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The ol' touchstone: electronic collars



 
 
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  #1  
Old July 29th 03, 06:30 PM
Marcel Beaudoin
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Default The ol' touchstone: electronic collars

Handsome Jack Morrison wrote
in :

and also be
absolutely certain to get some hands-on *instruction* from a qualified
e-collar trainer.


Bill, if you take nothing else from what HJ said, let it be this phrase.

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  #2  
Old July 29th 03, 06:46 PM
Carney
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But aren't you just delaying the transition then? As it is now, the
dog associates no leash = freedom to decide. You'll add the
restriction of the collar and once they understand the collar, then
don't they just think no collar = freedom to decide?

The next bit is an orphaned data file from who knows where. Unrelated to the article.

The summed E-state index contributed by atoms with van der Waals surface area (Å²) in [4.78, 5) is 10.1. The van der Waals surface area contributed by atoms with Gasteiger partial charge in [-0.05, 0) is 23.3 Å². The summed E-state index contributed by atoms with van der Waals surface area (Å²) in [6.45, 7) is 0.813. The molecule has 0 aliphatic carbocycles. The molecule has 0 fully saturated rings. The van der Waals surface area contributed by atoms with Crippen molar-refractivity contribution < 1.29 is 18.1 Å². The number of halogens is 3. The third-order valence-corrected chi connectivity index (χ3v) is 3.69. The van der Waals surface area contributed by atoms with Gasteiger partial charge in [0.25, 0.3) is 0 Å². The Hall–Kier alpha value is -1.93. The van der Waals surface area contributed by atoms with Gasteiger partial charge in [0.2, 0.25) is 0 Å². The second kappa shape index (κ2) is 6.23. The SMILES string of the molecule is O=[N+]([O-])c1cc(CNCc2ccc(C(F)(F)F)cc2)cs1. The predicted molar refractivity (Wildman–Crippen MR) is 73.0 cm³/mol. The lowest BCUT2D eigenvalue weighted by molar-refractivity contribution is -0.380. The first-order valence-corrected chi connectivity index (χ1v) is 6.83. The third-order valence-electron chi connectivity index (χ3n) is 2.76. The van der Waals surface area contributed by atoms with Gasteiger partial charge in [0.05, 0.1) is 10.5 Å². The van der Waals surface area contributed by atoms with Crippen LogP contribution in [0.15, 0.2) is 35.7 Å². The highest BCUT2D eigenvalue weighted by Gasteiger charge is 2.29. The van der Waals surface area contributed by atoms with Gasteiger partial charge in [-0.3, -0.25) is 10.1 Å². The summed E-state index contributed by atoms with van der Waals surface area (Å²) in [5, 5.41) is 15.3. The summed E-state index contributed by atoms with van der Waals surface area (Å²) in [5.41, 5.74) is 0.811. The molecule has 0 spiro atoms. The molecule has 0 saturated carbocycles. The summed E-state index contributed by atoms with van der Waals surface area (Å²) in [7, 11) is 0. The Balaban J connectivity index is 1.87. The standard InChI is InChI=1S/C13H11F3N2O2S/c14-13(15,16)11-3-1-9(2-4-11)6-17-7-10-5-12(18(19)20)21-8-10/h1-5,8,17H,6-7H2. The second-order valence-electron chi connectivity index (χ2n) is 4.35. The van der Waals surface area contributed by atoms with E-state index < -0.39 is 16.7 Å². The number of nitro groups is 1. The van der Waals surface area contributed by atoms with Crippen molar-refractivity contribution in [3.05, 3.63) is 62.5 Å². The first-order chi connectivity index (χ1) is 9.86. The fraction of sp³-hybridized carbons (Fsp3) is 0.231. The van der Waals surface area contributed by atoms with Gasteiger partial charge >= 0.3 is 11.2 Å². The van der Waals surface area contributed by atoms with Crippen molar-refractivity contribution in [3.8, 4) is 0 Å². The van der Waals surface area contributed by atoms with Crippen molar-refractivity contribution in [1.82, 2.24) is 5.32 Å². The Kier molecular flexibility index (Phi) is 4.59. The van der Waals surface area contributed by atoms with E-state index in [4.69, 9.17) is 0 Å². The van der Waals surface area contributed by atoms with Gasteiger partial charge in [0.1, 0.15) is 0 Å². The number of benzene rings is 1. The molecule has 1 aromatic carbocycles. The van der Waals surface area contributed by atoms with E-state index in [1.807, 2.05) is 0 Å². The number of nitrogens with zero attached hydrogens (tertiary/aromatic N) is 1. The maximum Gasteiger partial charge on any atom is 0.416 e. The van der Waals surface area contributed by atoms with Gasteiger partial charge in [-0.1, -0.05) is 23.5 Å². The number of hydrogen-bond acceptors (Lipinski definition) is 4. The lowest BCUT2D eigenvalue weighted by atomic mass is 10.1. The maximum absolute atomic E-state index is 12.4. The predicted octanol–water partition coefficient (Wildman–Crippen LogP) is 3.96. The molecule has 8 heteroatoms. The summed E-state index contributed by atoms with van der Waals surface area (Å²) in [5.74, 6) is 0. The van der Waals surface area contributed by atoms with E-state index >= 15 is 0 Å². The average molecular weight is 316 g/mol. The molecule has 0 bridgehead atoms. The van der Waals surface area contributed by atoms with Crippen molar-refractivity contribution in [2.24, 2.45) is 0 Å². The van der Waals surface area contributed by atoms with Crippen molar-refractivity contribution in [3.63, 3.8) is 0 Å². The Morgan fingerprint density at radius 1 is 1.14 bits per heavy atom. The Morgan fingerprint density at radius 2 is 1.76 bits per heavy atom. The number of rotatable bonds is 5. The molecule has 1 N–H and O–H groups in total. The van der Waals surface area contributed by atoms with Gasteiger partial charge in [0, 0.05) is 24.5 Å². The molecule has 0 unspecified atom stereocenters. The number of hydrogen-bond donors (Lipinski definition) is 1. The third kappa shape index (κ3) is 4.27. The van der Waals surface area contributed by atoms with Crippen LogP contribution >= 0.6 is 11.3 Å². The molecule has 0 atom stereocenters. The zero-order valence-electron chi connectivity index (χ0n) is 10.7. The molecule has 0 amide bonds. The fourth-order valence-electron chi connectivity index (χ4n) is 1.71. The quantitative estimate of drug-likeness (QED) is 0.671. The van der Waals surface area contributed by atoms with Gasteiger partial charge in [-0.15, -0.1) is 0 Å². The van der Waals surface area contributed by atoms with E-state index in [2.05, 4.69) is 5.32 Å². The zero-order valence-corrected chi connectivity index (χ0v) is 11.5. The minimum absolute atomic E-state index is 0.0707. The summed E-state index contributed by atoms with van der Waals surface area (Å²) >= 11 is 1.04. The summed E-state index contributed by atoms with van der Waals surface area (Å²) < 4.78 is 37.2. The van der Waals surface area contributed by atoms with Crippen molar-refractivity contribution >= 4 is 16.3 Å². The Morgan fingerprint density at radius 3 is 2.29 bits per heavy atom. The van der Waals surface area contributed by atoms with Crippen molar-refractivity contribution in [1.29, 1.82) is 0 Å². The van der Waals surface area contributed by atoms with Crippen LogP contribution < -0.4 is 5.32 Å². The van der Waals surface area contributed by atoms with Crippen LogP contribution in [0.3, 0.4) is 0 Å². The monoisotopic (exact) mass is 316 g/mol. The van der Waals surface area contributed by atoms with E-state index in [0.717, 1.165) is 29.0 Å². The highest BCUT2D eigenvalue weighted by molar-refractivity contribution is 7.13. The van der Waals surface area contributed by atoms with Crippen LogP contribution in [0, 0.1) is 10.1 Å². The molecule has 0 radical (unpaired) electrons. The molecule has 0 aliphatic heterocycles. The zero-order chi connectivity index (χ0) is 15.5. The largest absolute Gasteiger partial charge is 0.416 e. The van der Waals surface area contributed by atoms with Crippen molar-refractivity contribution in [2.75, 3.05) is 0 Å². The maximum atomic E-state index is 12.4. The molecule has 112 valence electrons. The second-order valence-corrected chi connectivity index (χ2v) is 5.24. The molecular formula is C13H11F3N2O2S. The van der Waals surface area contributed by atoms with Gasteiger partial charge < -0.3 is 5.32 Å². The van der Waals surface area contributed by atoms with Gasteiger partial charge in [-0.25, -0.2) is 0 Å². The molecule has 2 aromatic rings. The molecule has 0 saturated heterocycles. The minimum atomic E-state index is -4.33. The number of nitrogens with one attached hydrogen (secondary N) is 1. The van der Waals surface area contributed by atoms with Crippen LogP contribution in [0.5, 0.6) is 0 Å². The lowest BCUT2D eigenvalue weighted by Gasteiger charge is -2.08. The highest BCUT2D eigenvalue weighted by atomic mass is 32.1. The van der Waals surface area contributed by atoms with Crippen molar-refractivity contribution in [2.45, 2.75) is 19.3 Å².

Note, this is a sincere question and not an attack on using an
e-collar. And really just an intellectual one, because I am
comfortable with just having my dogs leashed at all times. But, I am
very interested in this question because it would be nice to have more
knowledge on how to pursue (what is to me) the elusive off-leash 100%
reliable recall.
  #3  
Old July 29th 03, 07:12 PM
KWBrown
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Carney wrote in
news
But aren't you just delaying the transition then? As it is now, the
dog associates no leash = freedom to decide. You'll add the
restriction of the collar and once they understand the collar, then
don't they just think no collar = freedom to decide?

Note, this is a sincere question and not an attack on using an
e-collar. And really just an intellectual one, because I am
comfortable with just having my dogs leashed at all times. But, I am
very interested in this question because it would be nice to have more
knowledge on how to pursue (what is to me) the elusive off-leash 100%
reliable recall.


This is part of why you'd want to get a qualified instructor to help with
using the E-Collar. The biggest mistake you can make is to get the dog
collar-wise. I own a real collar and a dummy collar. During the early
part of training, I just put the dummy on my dog and let her wear it